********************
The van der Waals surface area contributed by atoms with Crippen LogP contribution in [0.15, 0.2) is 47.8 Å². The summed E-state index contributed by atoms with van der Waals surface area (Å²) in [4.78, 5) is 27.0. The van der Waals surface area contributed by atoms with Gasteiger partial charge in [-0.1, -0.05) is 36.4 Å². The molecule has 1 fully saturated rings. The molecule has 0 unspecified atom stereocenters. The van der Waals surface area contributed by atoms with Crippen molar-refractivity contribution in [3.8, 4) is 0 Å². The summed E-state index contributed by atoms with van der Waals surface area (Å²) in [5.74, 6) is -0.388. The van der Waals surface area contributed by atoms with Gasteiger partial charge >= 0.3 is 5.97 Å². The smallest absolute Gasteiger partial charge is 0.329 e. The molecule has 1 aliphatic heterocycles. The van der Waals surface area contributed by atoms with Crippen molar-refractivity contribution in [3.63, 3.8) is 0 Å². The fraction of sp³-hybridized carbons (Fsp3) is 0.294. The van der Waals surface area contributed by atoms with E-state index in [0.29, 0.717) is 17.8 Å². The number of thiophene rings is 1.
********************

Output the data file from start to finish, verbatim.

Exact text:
The van der Waals surface area contributed by atoms with Crippen LogP contribution in [0.15, 0.2) is 47.8 Å². The summed E-state index contributed by atoms with van der Waals surface area (Å²) in [4.78, 5) is 27.0. The van der Waals surface area contributed by atoms with Gasteiger partial charge in [-0.1, -0.05) is 36.4 Å². The molecule has 1 fully saturated rings. The molecule has 0 unspecified atom stereocenters. The van der Waals surface area contributed by atoms with Crippen molar-refractivity contribution in [3.8, 4) is 0 Å². The summed E-state index contributed by atoms with van der Waals surface area (Å²) in [5.74, 6) is -0.388. The van der Waals surface area contributed by atoms with Gasteiger partial charge >= 0.3 is 5.97 Å². The smallest absolute Gasteiger partial charge is 0.329 e. The molecule has 1 aliphatic heterocycles. The van der Waals surface area contributed by atoms with Crippen molar-refractivity contribution in [3.63, 3.8) is 0 Å². The fraction of sp³-hybridized carbons (Fsp3) is 0.294. The van der Waals surface area contributed by atoms with E-state index in [0.29, 0.717) is 17.8 Å². The number of thiophene rings is 1.